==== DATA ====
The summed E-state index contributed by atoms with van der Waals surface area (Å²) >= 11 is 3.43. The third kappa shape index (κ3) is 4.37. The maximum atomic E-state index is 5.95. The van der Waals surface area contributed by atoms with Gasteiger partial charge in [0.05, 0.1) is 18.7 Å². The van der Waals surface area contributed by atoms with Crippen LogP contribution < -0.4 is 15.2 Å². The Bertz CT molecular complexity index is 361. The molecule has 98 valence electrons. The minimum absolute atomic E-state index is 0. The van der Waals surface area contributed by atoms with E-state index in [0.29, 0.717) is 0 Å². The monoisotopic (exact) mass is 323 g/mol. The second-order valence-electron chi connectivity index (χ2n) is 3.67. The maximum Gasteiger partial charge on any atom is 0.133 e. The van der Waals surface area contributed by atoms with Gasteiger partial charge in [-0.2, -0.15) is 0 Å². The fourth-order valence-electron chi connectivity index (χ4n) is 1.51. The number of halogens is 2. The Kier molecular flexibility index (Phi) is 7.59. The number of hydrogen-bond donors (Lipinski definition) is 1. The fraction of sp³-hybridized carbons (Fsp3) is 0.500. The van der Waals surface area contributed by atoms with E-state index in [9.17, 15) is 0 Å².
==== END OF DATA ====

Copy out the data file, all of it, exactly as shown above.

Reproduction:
The summed E-state index contributed by atoms with van der Waals surface area (Å²) >= 11 is 3.43. The third kappa shape index (κ3) is 4.37. The maximum atomic E-state index is 5.95. The van der Waals surface area contributed by atoms with Gasteiger partial charge in [0.05, 0.1) is 18.7 Å². The van der Waals surface area contributed by atoms with Crippen LogP contribution < -0.4 is 15.2 Å². The Bertz CT molecular complexity index is 361. The molecule has 98 valence electrons. The minimum absolute atomic E-state index is 0. The van der Waals surface area contributed by atoms with E-state index in [0.29, 0.717) is 0 Å². The monoisotopic (exact) mass is 323 g/mol. The second-order valence-electron chi connectivity index (χ2n) is 3.67. The maximum Gasteiger partial charge on any atom is 0.133 e. The van der Waals surface area contributed by atoms with Gasteiger partial charge in [-0.2, -0.15) is 0 Å². The fourth-order valence-electron chi connectivity index (χ4n) is 1.51. The number of halogens is 2. The Kier molecular flexibility index (Phi) is 7.59. The number of hydrogen-bond donors (Lipinski definition) is 1. The fraction of sp³-hybridized carbons (Fsp3) is 0.500. The van der Waals surface area contributed by atoms with E-state index in [9.17, 15) is 0 Å².